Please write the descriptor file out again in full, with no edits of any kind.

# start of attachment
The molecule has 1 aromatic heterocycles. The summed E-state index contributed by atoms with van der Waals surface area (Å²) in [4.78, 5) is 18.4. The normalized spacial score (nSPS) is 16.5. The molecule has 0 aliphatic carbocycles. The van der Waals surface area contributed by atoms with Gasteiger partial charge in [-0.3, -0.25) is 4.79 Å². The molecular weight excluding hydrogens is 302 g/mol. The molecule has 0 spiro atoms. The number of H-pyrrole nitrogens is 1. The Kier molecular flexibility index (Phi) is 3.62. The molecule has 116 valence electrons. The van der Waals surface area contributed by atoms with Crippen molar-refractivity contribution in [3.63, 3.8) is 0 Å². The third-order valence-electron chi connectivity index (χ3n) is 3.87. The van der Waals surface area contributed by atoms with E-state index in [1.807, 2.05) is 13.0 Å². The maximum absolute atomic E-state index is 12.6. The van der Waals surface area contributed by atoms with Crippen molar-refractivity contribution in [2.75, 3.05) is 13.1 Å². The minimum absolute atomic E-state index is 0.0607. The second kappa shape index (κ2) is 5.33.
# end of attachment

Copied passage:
The molecule has 1 aromatic heterocycles. The summed E-state index contributed by atoms with van der Waals surface area (Å²) in [4.78, 5) is 18.4. The normalized spacial score (nSPS) is 16.5. The molecule has 0 aliphatic carbocycles. The van der Waals surface area contributed by atoms with Gasteiger partial charge in [-0.3, -0.25) is 4.79 Å². The molecular weight excluding hydrogens is 302 g/mol. The molecule has 0 spiro atoms. The number of H-pyrrole nitrogens is 1. The Kier molecular flexibility index (Phi) is 3.62. The molecule has 116 valence electrons. The van der Waals surface area contributed by atoms with Crippen molar-refractivity contribution in [3.63, 3.8) is 0 Å². The third-order valence-electron chi connectivity index (χ3n) is 3.87. The van der Waals surface area contributed by atoms with E-state index in [1.807, 2.05) is 13.0 Å². The maximum absolute atomic E-state index is 12.6. The van der Waals surface area contributed by atoms with Crippen molar-refractivity contribution in [2.75, 3.05) is 13.1 Å². The minimum absolute atomic E-state index is 0.0607. The second kappa shape index (κ2) is 5.33.